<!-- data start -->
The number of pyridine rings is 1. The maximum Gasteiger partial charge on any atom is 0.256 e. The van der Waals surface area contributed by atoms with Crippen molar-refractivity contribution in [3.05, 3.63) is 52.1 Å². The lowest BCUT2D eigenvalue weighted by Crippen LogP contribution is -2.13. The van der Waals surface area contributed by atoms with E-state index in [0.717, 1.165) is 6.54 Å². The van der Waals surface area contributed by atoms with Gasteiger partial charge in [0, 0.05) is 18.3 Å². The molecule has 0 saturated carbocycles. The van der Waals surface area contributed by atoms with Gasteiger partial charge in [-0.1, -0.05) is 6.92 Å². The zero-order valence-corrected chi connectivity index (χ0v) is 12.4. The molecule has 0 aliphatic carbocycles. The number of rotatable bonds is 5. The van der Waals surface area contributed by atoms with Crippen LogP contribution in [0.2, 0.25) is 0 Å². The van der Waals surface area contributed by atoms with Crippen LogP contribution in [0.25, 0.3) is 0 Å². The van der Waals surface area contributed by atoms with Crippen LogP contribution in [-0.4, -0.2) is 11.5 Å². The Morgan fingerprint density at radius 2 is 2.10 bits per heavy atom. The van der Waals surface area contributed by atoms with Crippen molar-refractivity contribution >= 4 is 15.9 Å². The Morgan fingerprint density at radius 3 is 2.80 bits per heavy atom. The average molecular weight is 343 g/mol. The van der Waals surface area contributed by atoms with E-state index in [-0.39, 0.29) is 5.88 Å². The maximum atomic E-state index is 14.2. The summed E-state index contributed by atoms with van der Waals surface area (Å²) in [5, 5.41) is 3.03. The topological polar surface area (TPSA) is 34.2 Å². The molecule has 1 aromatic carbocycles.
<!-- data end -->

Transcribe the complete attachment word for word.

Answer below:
The number of pyridine rings is 1. The maximum Gasteiger partial charge on any atom is 0.256 e. The van der Waals surface area contributed by atoms with Crippen molar-refractivity contribution in [3.05, 3.63) is 52.1 Å². The lowest BCUT2D eigenvalue weighted by Crippen LogP contribution is -2.13. The van der Waals surface area contributed by atoms with E-state index in [0.717, 1.165) is 6.54 Å². The van der Waals surface area contributed by atoms with Gasteiger partial charge in [0, 0.05) is 18.3 Å². The molecule has 0 saturated carbocycles. The van der Waals surface area contributed by atoms with Gasteiger partial charge in [-0.1, -0.05) is 6.92 Å². The zero-order valence-corrected chi connectivity index (χ0v) is 12.4. The molecule has 0 aliphatic carbocycles. The number of rotatable bonds is 5. The van der Waals surface area contributed by atoms with Crippen LogP contribution in [0.2, 0.25) is 0 Å². The van der Waals surface area contributed by atoms with Crippen LogP contribution in [0.25, 0.3) is 0 Å². The van der Waals surface area contributed by atoms with Crippen LogP contribution in [-0.4, -0.2) is 11.5 Å². The Morgan fingerprint density at radius 2 is 2.10 bits per heavy atom. The van der Waals surface area contributed by atoms with Crippen molar-refractivity contribution >= 4 is 15.9 Å². The Morgan fingerprint density at radius 3 is 2.80 bits per heavy atom. The average molecular weight is 343 g/mol. The van der Waals surface area contributed by atoms with E-state index in [-0.39, 0.29) is 5.88 Å². The maximum atomic E-state index is 14.2. The summed E-state index contributed by atoms with van der Waals surface area (Å²) in [5, 5.41) is 3.03. The topological polar surface area (TPSA) is 34.2 Å². The molecule has 1 aromatic carbocycles.